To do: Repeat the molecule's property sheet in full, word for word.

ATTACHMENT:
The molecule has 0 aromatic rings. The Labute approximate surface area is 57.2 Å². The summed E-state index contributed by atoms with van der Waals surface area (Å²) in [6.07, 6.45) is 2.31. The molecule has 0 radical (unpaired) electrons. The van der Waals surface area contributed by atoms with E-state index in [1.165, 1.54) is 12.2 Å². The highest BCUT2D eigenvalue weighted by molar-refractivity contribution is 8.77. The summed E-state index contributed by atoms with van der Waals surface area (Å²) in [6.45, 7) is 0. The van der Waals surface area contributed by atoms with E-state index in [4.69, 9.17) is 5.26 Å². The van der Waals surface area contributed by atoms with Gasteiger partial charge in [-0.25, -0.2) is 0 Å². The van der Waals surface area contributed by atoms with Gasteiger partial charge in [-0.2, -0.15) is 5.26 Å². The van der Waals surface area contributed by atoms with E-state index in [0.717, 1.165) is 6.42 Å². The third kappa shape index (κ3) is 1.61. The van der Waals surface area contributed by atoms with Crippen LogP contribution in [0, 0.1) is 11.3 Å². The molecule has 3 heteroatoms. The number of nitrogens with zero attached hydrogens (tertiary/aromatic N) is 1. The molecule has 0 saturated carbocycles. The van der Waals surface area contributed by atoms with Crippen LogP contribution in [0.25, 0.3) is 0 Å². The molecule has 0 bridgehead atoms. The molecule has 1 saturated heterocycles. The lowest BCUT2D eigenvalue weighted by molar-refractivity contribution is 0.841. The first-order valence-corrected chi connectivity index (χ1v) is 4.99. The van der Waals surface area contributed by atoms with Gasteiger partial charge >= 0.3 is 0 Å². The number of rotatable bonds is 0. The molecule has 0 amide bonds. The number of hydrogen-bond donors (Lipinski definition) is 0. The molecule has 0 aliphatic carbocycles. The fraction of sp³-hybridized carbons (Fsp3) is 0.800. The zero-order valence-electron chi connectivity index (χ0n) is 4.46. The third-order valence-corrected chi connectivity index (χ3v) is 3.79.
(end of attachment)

The molecule has 0 aromatic rings. The Labute approximate surface area is 57.2 Å². The summed E-state index contributed by atoms with van der Waals surface area (Å²) in [6.07, 6.45) is 2.31. The molecule has 0 radical (unpaired) electrons. The van der Waals surface area contributed by atoms with E-state index in [1.165, 1.54) is 12.2 Å². The highest BCUT2D eigenvalue weighted by molar-refractivity contribution is 8.77. The summed E-state index contributed by atoms with van der Waals surface area (Å²) in [6.45, 7) is 0. The van der Waals surface area contributed by atoms with E-state index in [4.69, 9.17) is 5.26 Å². The van der Waals surface area contributed by atoms with Gasteiger partial charge in [-0.25, -0.2) is 0 Å². The van der Waals surface area contributed by atoms with Gasteiger partial charge in [-0.2, -0.15) is 5.26 Å². The van der Waals surface area contributed by atoms with E-state index in [0.717, 1.165) is 6.42 Å². The third kappa shape index (κ3) is 1.61. The van der Waals surface area contributed by atoms with Crippen LogP contribution in [0, 0.1) is 11.3 Å². The molecule has 3 heteroatoms. The number of nitrogens with zero attached hydrogens (tertiary/aromatic N) is 1. The molecule has 0 saturated carbocycles. The van der Waals surface area contributed by atoms with Crippen LogP contribution in [0.25, 0.3) is 0 Å². The molecule has 0 bridgehead atoms. The molecule has 1 saturated heterocycles. The lowest BCUT2D eigenvalue weighted by molar-refractivity contribution is 0.841. The first-order valence-corrected chi connectivity index (χ1v) is 4.99. The van der Waals surface area contributed by atoms with Gasteiger partial charge >= 0.3 is 0 Å². The number of rotatable bonds is 0. The molecule has 0 amide bonds. The number of hydrogen-bond donors (Lipinski definition) is 0. The molecule has 0 aliphatic carbocycles. The fraction of sp³-hybridized carbons (Fsp3) is 0.800. The zero-order valence-electron chi connectivity index (χ0n) is 4.46. The third-order valence-corrected chi connectivity index (χ3v) is 3.79.